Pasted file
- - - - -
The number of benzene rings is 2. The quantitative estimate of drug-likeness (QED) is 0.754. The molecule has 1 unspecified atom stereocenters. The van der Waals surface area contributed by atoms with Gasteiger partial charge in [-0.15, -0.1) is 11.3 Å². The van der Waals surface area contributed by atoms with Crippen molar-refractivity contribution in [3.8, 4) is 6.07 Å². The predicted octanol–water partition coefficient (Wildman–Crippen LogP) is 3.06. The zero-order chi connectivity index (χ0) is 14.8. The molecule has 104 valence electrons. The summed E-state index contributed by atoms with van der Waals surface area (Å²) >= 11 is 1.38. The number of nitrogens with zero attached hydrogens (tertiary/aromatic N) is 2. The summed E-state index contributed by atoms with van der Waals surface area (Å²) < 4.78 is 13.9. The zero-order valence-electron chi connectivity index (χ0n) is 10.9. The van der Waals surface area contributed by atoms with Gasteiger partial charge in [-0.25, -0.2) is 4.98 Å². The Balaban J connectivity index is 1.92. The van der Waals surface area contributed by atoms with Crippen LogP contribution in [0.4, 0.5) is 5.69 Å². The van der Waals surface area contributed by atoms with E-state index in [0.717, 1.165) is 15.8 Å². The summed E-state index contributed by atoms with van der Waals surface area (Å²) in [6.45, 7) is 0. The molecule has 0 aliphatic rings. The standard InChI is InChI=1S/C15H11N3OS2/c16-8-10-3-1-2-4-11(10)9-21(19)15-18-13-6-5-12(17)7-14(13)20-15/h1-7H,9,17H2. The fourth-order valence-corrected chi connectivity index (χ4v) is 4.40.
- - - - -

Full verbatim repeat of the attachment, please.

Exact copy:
The number of benzene rings is 2. The quantitative estimate of drug-likeness (QED) is 0.754. The molecule has 1 unspecified atom stereocenters. The van der Waals surface area contributed by atoms with Gasteiger partial charge in [-0.15, -0.1) is 11.3 Å². The van der Waals surface area contributed by atoms with Crippen molar-refractivity contribution in [3.8, 4) is 6.07 Å². The predicted octanol–water partition coefficient (Wildman–Crippen LogP) is 3.06. The zero-order chi connectivity index (χ0) is 14.8. The molecule has 104 valence electrons. The summed E-state index contributed by atoms with van der Waals surface area (Å²) >= 11 is 1.38. The number of nitrogens with zero attached hydrogens (tertiary/aromatic N) is 2. The summed E-state index contributed by atoms with van der Waals surface area (Å²) < 4.78 is 13.9. The zero-order valence-electron chi connectivity index (χ0n) is 10.9. The van der Waals surface area contributed by atoms with Gasteiger partial charge in [-0.25, -0.2) is 4.98 Å². The Balaban J connectivity index is 1.92. The van der Waals surface area contributed by atoms with Crippen LogP contribution in [0.4, 0.5) is 5.69 Å². The van der Waals surface area contributed by atoms with E-state index in [0.717, 1.165) is 15.8 Å². The summed E-state index contributed by atoms with van der Waals surface area (Å²) in [6.45, 7) is 0. The molecule has 0 aliphatic rings. The standard InChI is InChI=1S/C15H11N3OS2/c16-8-10-3-1-2-4-11(10)9-21(19)15-18-13-6-5-12(17)7-14(13)20-15/h1-7H,9,17H2. The fourth-order valence-corrected chi connectivity index (χ4v) is 4.40.